Who should visit Bhutan?
- You are spiritual: Do you like introspection? Are you a big fan of self-exploration and mysticism? Do you believe in a cause higher than the satisfaction of physical pleasure?
- You like different people and culture: Are you always curious about why people are so different; do you take out time to learn more about the reasons? Try visiting Bhutan during a Tsechu (festival).
- You are comfortable travelling slow: you do not want to cram in all the places at one go. You do not care if you miss out a certain “must-see attraction”, and you can completely enjoy your fifth day at the same place. Bhutan is a very small country, in terms of cultural differences, or even, landscapes, for that matter; there is little visual change from one dzongkhag (district) to another.
How to visit?
For Indian/ Maldivian/ Bangladeshi travellers:
- Start with the landmark city: Kolkata (Calcutta).
- From Kolkata, catch a train to Hasimara (Kanchenkanya express; ~14hrs). Or catch a bus, directly to Phuentsholing (Non AC, seater; ~17hrs)
- (For train travellers) After reaching Hasimara, catch a share rickshaw/ taxi to Jaigaon. This is the Indian side at the Indo-Bhutanese border.
- (For train travellers) From Jaigaon, you can simply walk across the border to reach Phuentsholing. This is the Bhutanese side at the Indo-Bhutanese border.
- At Phuentsholing, you need to apply for permit at the Immigration Office, near to the border gate. Office timing: Monday – Friday from 9AM to 5PM.
If you’d be a solo traveller (like I was), you will be asked to write an indemnity bond. No worries here; the person at the counter will help you out with the content; he will also provide you a paper to write on. Essentially, it is a letter which states that if something unfortunate happens to you, Bhutanese government will not be held responsible. (The whole process took about 40 minutes, for me.)
- From Phuentsholing, you will get a bus to Thimphu and Paro, and few other places. (From the Phuentsholing Immigration office, you will only get permit to visit Thimphu and Paro. To visit other places, you need apply for route access after reaching Thimphu.)
Simply fly into Paro airport. All the immigration formalities will be taken care of at the airport, itself. Pretty straightforward.
For other nationals:
Contact a local travel agent in Bhutan. You will find numerous agents with a brief google search. Though the official rate would be between USD 200 – USD 250 per person, per day, with the increase in competition, some agents even arrange trips for less than USD 170, at undercut.
What is there in Bhutan?
Tiger’s Nest monastery: This is one of the most interesting pieces of architecture in Bhutan. It’s simply mesmerizing. The entire structure seems to be placed delicately onto a mountain cliff. It is scary, yet marvellous. The 3 hour hike is filled with views that would take our breath away, and at the end of it is the most enthralling of climaxes.
Rinpong Dzong: This Dzong is infinitely peaceful. It is filled with Lama students, but it would give the appearance of a deserted palace. Every corner, every angle is a goldmine for ardent photographers. While inside the Dzong, walk towards a nearby window and you can see airplanes landing into the beautiful Paro valley. The landscape makes for an amazing shot. Try taking a selfie with the young Lamas, they are normally very shy.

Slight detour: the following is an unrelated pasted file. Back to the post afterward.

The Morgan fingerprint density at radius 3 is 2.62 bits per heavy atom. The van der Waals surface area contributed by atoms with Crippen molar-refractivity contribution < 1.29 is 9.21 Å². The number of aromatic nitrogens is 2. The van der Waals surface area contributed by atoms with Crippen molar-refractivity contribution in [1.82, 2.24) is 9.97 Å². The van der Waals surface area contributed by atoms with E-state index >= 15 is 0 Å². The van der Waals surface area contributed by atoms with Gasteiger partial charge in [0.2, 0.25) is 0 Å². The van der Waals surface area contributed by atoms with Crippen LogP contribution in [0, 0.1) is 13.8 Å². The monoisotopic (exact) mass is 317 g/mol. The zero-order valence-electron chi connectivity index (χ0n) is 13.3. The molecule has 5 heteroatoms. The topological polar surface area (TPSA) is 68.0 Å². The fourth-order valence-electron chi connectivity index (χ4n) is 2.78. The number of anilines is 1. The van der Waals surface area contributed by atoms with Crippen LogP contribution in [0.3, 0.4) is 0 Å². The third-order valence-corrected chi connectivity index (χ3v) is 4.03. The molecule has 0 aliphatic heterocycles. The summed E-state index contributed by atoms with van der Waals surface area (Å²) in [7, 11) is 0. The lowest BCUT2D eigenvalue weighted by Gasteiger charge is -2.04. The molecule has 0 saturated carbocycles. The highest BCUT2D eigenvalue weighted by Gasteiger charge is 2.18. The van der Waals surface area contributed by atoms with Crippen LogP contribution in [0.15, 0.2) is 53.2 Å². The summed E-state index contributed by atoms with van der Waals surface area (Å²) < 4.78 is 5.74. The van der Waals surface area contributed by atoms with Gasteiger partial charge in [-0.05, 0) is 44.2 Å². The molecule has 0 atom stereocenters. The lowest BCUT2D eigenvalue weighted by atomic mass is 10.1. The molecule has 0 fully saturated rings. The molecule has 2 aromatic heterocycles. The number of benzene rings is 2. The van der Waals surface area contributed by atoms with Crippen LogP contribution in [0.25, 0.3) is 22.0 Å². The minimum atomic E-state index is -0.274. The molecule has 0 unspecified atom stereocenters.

Museums: Just further ahead on the road for the Dzong is the National Museum, Paro. Apart from this, there are two museums in Thimphu that are worth a visit: Folk Heritage museum and the Textile museum, both of these are close to town.
Drayang: This is a Bhutanese version of “dance bar”, albeit, without any of the vulgarities associated with it. Here, young Bhutanese girls, attired in traditional clothes (Kira) dance to the tunes of romantic Bhutanese or Bollywood songs. This is one great place to grab a drink.
The Buddha point: This is also good for a hike from the Thimphu town. It is quite a long hike, so start early in the morning. I had started the hike around 11AM, a ridiculous time; the sun had shown no mercy! Thankfully, a pretty girl was walking to her home after a seminar in a nearby Church; her umbrella and her company kept me from cursing my choice of time!
Relish Bhutanese cuisine at the Folk Heritage museum restaurant. There are two set menus, (as of September 2015) for Nu 300 and Nu 500. Obviously, I chose the Nu 300 one. It had rice, chicken curry, fried Spinach in Vinegar, Potato cheese, Chilli chutney, and Soja (Butter Tea) and raosted rice and corn flakes for appetizers. Everything was unlimited, you could keep on refilling as much as your tummy would allow. And, the best part is, the lunch was wholesome, and delicious!
Good to know
- Bhutan is essentially run by India; and, Indian currency works just fine (except for the thousand rupee notes).
- Roads in Bhutan can be quite as bumpy as certain Indian roads. (Interestingly, it is managed by BRO.)
- Bhutanese Sim can be purchased for 210 nu from Tashi complex, few hundred metres from the Phuentsholing border. (This is including 200 nu talktime!)
- Kolkata is the lifeline of Jaigaon. Jaigaon is the lifeline of Bhutan.
- One of the things I disliked the most is that littering is prevalent in Bhutan. And, most of them chew Doma (Betel nut and leaf) and spit the juice in public places. But, thanks to the low population (~754,000 in 2013), the streets are not that dirty.
- Robberies happen in Bhutan, especially, with the rising unemployment. (I had my phone robbed, alongwith 6000 rupees cash, from my room in Hotel All Seasons, Paro. Land of happiness made me sad!)
- Most of the staffs in Bhutan are women.
- International Debit card ATMs:
- Visa – Bank of Bhutan
- Master – PNB
- Single beds start from as low as 350 (albeit, it would be a room with common bath).